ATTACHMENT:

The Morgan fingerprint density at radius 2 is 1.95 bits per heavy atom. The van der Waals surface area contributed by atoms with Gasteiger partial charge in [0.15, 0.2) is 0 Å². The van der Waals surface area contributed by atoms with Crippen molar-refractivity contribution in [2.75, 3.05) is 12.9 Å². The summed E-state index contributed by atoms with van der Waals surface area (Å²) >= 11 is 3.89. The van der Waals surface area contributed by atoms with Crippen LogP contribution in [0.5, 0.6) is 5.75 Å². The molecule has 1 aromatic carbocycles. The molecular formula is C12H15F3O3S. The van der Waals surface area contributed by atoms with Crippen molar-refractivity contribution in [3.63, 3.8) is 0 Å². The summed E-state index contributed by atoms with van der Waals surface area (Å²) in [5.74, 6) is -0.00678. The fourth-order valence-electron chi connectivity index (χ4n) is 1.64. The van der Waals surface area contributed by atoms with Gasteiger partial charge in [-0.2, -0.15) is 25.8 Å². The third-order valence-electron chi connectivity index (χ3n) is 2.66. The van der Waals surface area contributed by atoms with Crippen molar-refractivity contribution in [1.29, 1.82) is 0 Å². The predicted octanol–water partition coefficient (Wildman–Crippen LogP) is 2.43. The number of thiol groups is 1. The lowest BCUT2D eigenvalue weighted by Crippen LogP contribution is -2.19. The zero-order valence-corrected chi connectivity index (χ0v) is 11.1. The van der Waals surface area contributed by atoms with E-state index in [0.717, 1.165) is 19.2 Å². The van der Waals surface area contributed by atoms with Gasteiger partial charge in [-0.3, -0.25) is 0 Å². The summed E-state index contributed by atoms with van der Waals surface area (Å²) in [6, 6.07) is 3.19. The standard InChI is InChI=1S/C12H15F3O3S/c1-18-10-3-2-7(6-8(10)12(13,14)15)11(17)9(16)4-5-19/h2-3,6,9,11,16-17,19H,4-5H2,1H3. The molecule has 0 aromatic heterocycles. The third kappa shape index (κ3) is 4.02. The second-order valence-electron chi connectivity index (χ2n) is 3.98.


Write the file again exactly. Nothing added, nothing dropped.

The Morgan fingerprint density at radius 2 is 1.95 bits per heavy atom. The van der Waals surface area contributed by atoms with Gasteiger partial charge in [0.15, 0.2) is 0 Å². The van der Waals surface area contributed by atoms with Crippen molar-refractivity contribution in [2.75, 3.05) is 12.9 Å². The summed E-state index contributed by atoms with van der Waals surface area (Å²) >= 11 is 3.89. The van der Waals surface area contributed by atoms with Crippen LogP contribution in [0.5, 0.6) is 5.75 Å². The molecule has 1 aromatic carbocycles. The molecular formula is C12H15F3O3S. The van der Waals surface area contributed by atoms with Crippen molar-refractivity contribution in [3.63, 3.8) is 0 Å². The summed E-state index contributed by atoms with van der Waals surface area (Å²) in [5.74, 6) is -0.00678. The fourth-order valence-electron chi connectivity index (χ4n) is 1.64. The van der Waals surface area contributed by atoms with Gasteiger partial charge in [-0.2, -0.15) is 25.8 Å². The third-order valence-electron chi connectivity index (χ3n) is 2.66. The van der Waals surface area contributed by atoms with Crippen molar-refractivity contribution in [1.29, 1.82) is 0 Å². The predicted octanol–water partition coefficient (Wildman–Crippen LogP) is 2.43. The number of thiol groups is 1. The lowest BCUT2D eigenvalue weighted by Crippen LogP contribution is -2.19. The zero-order valence-corrected chi connectivity index (χ0v) is 11.1. The van der Waals surface area contributed by atoms with E-state index in [0.717, 1.165) is 19.2 Å². The van der Waals surface area contributed by atoms with Gasteiger partial charge in [-0.3, -0.25) is 0 Å². The summed E-state index contributed by atoms with van der Waals surface area (Å²) in [6, 6.07) is 3.19. The standard InChI is InChI=1S/C12H15F3O3S/c1-18-10-3-2-7(6-8(10)12(13,14)15)11(17)9(16)4-5-19/h2-3,6,9,11,16-17,19H,4-5H2,1H3. The molecule has 0 aromatic heterocycles. The third kappa shape index (κ3) is 4.02. The second-order valence-electron chi connectivity index (χ2n) is 3.98.